Since 2007, grain producers have profited from unprecedented high grain prices. Even this year’s record yields and high crop insurance payments have moderated the impact of the recent drop in grain prices.
Most growers continue to feel the good times they have experienced for the past six years are going to continue.
Gary Schnitkey thinks such farmers are wrong, maybe even fatally wrong.
Schnitkey is an ag ecnomist based out of the University of Illinois, and he made his thinking crystal clear in a farmdoc daily release this past fall. Said Schnitkey: “There are good possibilities of (corn) prices being below break-even prices over the next several years.”
Schnitkey bases his prediction on skyrocketing production costs. The price required to generate a positive margin on corn in Illinois has almost tripled over the past decade, he says, with the break-even price rising from $1.67 per bushel in 2004 to $4.65 per bushel in 2013.
With Illinois harvest prices in the $4.30 to $4.40 range per bushel last fall, growers in that state who had not locked in the higher prices that were available earlier in the year, or who had below average yields may lose money on the corn they grew in 2013.
Most importantly, Schnitkey points out that the outlook for negative margins in 2013-14 isn’t restricted just to Illinois, or just to corn. Rising production costs are the reality in all crops and all grain-growing areas.
Nor is Schnitkey the only economist warning of much tighter margins.
In another farmdoc daily in the fall, University of Illinois agricultural economists Scott Irwin and Darrel Good backed up Schnitkey’s pessimism.
“Corn and soybean prices at the present time either have finished or are likely to finish what have been, by historical standards, very long runs above average,” Irwin and Good wrote. “History suggests that it is quite unlikely that corn or soybean prices will soon experience another long run of above-average prices.”
The information presented in these two newsletters is very troubling and all farmers should be concerned for three reasons.
Flat trend for commodity prices
For their studies, the three Illinois economists compared recent grain prices against average grain prices over the last six years. The reason they used such a short period to develop an average was because it has been theorized that beginning in late 2006, the demand for biofuels pushed up commodity prices roughly 75 per cent from the average prices from 1973 to 2006.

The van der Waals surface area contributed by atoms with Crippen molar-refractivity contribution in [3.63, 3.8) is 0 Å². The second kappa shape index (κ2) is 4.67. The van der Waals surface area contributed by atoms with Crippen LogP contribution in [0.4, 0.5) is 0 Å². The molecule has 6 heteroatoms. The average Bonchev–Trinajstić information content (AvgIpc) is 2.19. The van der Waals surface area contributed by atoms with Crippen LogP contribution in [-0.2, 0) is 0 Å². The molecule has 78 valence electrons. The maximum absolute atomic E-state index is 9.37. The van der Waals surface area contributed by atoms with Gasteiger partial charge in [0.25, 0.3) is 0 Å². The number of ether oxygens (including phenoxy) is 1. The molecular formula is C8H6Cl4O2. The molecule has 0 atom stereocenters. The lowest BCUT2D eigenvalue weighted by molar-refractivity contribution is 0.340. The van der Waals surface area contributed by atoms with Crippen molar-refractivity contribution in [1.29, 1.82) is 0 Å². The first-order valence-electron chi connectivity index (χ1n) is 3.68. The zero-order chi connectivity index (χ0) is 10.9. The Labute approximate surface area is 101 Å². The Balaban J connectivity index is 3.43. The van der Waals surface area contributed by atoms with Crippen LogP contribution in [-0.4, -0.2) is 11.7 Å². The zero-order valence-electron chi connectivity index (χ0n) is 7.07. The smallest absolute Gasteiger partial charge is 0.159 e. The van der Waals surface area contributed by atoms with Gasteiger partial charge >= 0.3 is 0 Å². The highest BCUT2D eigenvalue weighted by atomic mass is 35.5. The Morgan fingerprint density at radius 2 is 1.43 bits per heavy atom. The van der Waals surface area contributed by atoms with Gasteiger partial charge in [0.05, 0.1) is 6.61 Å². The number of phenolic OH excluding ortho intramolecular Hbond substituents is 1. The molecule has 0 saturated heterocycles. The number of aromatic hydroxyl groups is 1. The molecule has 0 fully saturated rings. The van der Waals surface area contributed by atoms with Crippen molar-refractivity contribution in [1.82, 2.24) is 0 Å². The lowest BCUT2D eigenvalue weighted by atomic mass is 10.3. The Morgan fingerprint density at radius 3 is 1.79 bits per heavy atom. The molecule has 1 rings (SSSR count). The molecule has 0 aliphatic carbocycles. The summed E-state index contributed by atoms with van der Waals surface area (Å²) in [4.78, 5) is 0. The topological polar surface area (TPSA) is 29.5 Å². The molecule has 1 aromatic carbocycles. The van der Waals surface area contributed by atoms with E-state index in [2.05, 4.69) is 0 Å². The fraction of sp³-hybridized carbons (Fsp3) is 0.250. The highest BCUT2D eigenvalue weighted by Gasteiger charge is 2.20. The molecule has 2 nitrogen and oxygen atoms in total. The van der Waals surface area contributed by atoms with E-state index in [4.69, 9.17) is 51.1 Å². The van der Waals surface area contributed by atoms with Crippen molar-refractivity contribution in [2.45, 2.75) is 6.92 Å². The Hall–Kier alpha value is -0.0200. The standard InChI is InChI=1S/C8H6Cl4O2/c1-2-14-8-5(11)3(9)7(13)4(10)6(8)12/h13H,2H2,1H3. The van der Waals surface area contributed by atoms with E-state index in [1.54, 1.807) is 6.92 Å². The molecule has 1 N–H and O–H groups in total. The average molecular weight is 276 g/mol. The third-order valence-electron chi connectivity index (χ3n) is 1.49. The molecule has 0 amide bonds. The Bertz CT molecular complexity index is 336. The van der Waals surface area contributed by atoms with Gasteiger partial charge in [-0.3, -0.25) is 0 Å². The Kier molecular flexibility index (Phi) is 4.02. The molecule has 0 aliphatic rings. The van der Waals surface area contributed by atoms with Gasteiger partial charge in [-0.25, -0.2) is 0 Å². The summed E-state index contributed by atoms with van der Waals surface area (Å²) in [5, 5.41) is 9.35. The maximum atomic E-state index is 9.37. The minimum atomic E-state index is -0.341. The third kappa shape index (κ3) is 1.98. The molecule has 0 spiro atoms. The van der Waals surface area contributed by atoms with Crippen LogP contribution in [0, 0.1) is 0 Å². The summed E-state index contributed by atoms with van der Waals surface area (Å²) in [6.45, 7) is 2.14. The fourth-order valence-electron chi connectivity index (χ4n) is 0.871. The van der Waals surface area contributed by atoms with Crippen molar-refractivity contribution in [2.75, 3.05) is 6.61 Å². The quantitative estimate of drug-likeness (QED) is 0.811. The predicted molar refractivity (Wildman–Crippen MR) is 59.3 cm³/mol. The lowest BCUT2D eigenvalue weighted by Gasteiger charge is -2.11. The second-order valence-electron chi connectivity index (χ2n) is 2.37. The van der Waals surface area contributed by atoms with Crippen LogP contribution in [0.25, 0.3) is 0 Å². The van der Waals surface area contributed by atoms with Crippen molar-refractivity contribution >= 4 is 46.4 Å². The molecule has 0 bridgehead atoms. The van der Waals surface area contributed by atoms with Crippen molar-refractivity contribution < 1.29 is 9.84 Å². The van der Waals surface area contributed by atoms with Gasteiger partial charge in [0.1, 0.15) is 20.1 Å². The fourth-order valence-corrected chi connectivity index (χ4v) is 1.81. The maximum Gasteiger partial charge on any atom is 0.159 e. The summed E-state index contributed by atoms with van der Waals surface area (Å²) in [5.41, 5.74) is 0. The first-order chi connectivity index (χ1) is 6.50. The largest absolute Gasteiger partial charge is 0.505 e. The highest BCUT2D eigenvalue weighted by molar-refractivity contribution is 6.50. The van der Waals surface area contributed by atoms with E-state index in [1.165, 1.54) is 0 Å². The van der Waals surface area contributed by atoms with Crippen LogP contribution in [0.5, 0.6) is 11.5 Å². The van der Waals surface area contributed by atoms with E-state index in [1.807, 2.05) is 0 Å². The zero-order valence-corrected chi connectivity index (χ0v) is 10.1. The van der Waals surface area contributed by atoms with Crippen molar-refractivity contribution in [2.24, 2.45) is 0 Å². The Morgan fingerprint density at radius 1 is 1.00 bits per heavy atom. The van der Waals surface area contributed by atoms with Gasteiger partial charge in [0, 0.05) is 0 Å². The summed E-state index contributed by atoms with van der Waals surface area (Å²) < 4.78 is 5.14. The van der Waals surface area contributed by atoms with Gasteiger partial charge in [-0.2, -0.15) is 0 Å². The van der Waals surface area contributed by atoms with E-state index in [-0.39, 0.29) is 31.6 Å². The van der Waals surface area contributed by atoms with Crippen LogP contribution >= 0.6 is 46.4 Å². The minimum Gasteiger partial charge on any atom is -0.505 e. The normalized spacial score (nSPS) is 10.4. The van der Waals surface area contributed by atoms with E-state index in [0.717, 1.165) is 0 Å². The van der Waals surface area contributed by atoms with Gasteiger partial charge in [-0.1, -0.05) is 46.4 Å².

Analysis shows that grain prices in that 1973 to 2006 period had jumped 88 per cent over the previous 30 years (1942-72) due to the escalating energy prices in the ’70s, high inflation, and strong demand for grains from the Soviet Union.
Furthermore, the post-Second World War prices had jumped 62 per cent over the previous 35 years (1908 to 1942) as a result of the repeal of the price controls imposed during the early years of the Second World War and increased demand in the postwar rebuilding era.
Many economists expected biofuel demand would result in a similar step up in prices. As it turned out, the actual average for the last seven years has been very close to the predicted level. So what growers have seen as windfall prices since 2006 are actually very reflective of the current increased demand for grains, and are actually a step up in the long-term price trend.
What is scary is that if prices follow the historical pattern over the past 100 years, the next 25 to 30 years may see no major upward trend from current price levels.
Can your farm survive a generation of prices at current levels?
Rising input costs
While most farmers may be willing to accept today’s commodity prices, the problem is that costs have risen as fast or even faster than the price of grain. As a result, the break-even cost of production of an average crop is now within pennies of the current average price of the crop.
Margins have disappeared, and we are right back to the problems experienced in the ’80s and ’90s.
In Schnitkey’s words, “Grain prices have reached a new plateau, but costs have caught up.”